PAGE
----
[dop-uhl-gang-er; German daw-puhl-geng-er]
a ghostly double or counterpart of a living person.
Also, Doppelgänger.
Also called doubleganger.

1850–55; < German: literally, double-walker Unabridged
Based on the Random House Dictionary, © Random House, Inc. 2014.
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World English Dictionary
doppelgänger (ˈdɒpəlˌɡɛŋə, German ˈdɔpəlˌɡɛŋər)
legend a ghostly duplicate of a living person
[from German Doppelgänger, literally: double-goer]

Collins English Dictionary - Complete & Unabridged 10th Edition
2009 © William Collins Sons & Co. Ltd. 1979, 1986 © HarperCollins
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Main Entry:  doppelganger1
Part of Speech:  n
Definition:  a ghostly counterpart of a person; a ghostly double of a living person
Etymology:  German doppel 'double' + ganger 'goer'
Usage:  also doppelgaenger
Main Entry:  doppelganger2
Part of Speech:  n
Definition:  alter ego
Etymology:  German doppel 'double' + ganger 'goer''s 21st Century Lexicon
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Word Origin & History

1830, from Ger., lit. "double-goer," originally with a ghostly sense. Sometimes half-Anglicized as doubleganger.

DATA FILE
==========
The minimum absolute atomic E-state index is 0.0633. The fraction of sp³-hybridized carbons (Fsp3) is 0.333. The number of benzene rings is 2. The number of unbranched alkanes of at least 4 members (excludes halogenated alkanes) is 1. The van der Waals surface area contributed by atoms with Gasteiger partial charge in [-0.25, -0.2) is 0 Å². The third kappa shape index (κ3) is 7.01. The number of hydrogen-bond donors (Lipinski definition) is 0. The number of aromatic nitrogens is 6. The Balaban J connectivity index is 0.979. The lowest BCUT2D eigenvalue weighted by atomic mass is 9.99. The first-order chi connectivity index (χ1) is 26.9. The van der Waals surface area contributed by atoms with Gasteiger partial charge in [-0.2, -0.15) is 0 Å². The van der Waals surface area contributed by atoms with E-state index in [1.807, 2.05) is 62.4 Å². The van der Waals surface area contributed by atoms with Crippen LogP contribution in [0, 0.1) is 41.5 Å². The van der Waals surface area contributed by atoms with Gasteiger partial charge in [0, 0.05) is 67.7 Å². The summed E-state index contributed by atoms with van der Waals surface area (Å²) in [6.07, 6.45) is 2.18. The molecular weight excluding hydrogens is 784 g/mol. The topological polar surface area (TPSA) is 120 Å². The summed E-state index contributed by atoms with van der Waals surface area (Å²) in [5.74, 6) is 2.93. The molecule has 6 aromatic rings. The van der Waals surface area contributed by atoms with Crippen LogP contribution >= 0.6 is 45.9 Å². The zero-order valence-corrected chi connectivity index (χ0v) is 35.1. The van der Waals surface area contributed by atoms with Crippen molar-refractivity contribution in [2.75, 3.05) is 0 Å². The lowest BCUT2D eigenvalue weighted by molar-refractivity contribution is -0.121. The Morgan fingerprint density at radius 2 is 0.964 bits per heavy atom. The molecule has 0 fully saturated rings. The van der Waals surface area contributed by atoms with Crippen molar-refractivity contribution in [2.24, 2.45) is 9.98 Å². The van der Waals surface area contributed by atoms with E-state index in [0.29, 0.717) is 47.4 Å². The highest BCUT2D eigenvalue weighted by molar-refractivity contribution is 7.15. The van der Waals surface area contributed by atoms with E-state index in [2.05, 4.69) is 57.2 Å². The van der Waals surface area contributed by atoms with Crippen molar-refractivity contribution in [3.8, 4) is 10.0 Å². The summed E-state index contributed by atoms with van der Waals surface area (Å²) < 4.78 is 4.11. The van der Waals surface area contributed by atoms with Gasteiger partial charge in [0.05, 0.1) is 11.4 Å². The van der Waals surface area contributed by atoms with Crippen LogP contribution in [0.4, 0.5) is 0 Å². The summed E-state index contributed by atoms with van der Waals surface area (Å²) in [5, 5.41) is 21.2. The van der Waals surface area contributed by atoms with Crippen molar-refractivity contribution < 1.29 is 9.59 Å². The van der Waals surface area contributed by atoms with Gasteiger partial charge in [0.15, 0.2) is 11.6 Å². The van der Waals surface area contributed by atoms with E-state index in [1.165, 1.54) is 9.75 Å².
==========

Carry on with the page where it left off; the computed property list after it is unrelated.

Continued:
Online Etymology Dictionary, © 2010 Douglas Harper
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Encyclopedia Britannica


(German: "double goer"), in German folklore, a wraith or apparition of a living person, as distinguished from a ghost. The concept of the existence of a spirit double, an exact but usually invisible replica of every man, bird, or beast, is an ancient and widespread belief. To meet one's double is a sign that one's death is imminent. The doppelganger became a popular symbol of horror literature, and the theme took on considerable complexity. In The Double (1846), by Fyodor Dostoyevsky, for example, a poor clerk, Golyadkin, driven to madness by poverty and unrequited love, beholds his own wraith, who succeeds in everything at which Golyadkin has failed. Finally the wraith succeeds in disposing of his original. An earlier, well-known story of a doppelganger appears in the novel Die Elixiere des Teufels, 2 vol. (1815-16; "The Devil's Elixir"), by the German writer of fantastic tales E.T.A. Hoffmann

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Encyclopedia Britannica, 2008. Encyclopedia Britannica Online.
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Example sentences
Debt, and its doppelganger credit, have expanded beyond all previous historical
Our genetic doppelganger had been right there watching us, even outwitting us.
That was my doppelganger moving to a new school in the state.
You sound like my doppelganger.
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